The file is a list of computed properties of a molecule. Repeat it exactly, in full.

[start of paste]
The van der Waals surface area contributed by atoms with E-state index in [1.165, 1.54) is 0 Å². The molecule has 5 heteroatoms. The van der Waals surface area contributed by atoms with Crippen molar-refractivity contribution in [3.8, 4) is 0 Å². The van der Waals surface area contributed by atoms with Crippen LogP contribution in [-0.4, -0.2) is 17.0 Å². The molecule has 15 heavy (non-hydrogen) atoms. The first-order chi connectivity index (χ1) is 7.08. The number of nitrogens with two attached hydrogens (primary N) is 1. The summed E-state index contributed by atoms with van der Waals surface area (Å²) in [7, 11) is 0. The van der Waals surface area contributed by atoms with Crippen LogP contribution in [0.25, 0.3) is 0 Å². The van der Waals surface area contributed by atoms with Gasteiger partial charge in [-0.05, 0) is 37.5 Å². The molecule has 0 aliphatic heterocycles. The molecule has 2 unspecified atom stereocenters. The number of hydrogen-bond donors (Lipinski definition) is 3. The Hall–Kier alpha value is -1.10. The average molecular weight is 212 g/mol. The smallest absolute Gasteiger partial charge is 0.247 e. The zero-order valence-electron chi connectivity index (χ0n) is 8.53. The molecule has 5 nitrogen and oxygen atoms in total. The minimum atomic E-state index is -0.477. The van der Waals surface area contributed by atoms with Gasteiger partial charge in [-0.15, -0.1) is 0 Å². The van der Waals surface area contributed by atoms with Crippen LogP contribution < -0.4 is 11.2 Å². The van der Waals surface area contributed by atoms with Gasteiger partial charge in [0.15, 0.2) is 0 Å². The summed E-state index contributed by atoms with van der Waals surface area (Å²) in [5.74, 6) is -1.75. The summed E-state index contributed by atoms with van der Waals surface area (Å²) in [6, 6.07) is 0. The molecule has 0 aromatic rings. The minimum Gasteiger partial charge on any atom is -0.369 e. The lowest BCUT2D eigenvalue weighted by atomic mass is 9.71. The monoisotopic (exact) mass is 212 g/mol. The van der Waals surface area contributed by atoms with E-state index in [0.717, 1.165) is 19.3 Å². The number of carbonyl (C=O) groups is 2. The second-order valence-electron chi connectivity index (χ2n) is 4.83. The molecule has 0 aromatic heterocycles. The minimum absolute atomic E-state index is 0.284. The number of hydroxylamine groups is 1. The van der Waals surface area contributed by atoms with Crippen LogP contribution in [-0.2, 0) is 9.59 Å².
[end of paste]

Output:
The van der Waals surface area contributed by atoms with E-state index in [1.165, 1.54) is 0 Å². The molecule has 5 heteroatoms. The van der Waals surface area contributed by atoms with Crippen molar-refractivity contribution in [3.8, 4) is 0 Å². The van der Waals surface area contributed by atoms with Crippen LogP contribution in [-0.4, -0.2) is 17.0 Å². The molecule has 15 heavy (non-hydrogen) atoms. The first-order chi connectivity index (χ1) is 7.08. The number of nitrogens with two attached hydrogens (primary N) is 1. The summed E-state index contributed by atoms with van der Waals surface area (Å²) in [7, 11) is 0. The van der Waals surface area contributed by atoms with Crippen LogP contribution in [0.25, 0.3) is 0 Å². The van der Waals surface area contributed by atoms with Gasteiger partial charge in [-0.05, 0) is 37.5 Å². The molecule has 0 aliphatic heterocycles. The molecule has 2 unspecified atom stereocenters. The number of hydrogen-bond donors (Lipinski definition) is 3. The Hall–Kier alpha value is -1.10. The average molecular weight is 212 g/mol. The smallest absolute Gasteiger partial charge is 0.247 e. The zero-order valence-electron chi connectivity index (χ0n) is 8.53. The molecule has 5 nitrogen and oxygen atoms in total. The minimum atomic E-state index is -0.477. The van der Waals surface area contributed by atoms with Gasteiger partial charge in [-0.15, -0.1) is 0 Å². The van der Waals surface area contributed by atoms with Crippen LogP contribution < -0.4 is 11.2 Å². The van der Waals surface area contributed by atoms with Gasteiger partial charge in [0.15, 0.2) is 0 Å². The summed E-state index contributed by atoms with van der Waals surface area (Å²) in [5.74, 6) is -1.75. The summed E-state index contributed by atoms with van der Waals surface area (Å²) in [6, 6.07) is 0. The molecule has 0 aromatic rings. The minimum Gasteiger partial charge on any atom is -0.369 e. The lowest BCUT2D eigenvalue weighted by atomic mass is 9.71. The monoisotopic (exact) mass is 212 g/mol. The van der Waals surface area contributed by atoms with E-state index in [0.717, 1.165) is 19.3 Å². The number of carbonyl (C=O) groups is 2. The second-order valence-electron chi connectivity index (χ2n) is 4.83. The molecule has 0 aromatic heterocycles. The minimum absolute atomic E-state index is 0.284. The number of hydroxylamine groups is 1. The van der Waals surface area contributed by atoms with Crippen LogP contribution in [-0.2, 0) is 9.59 Å².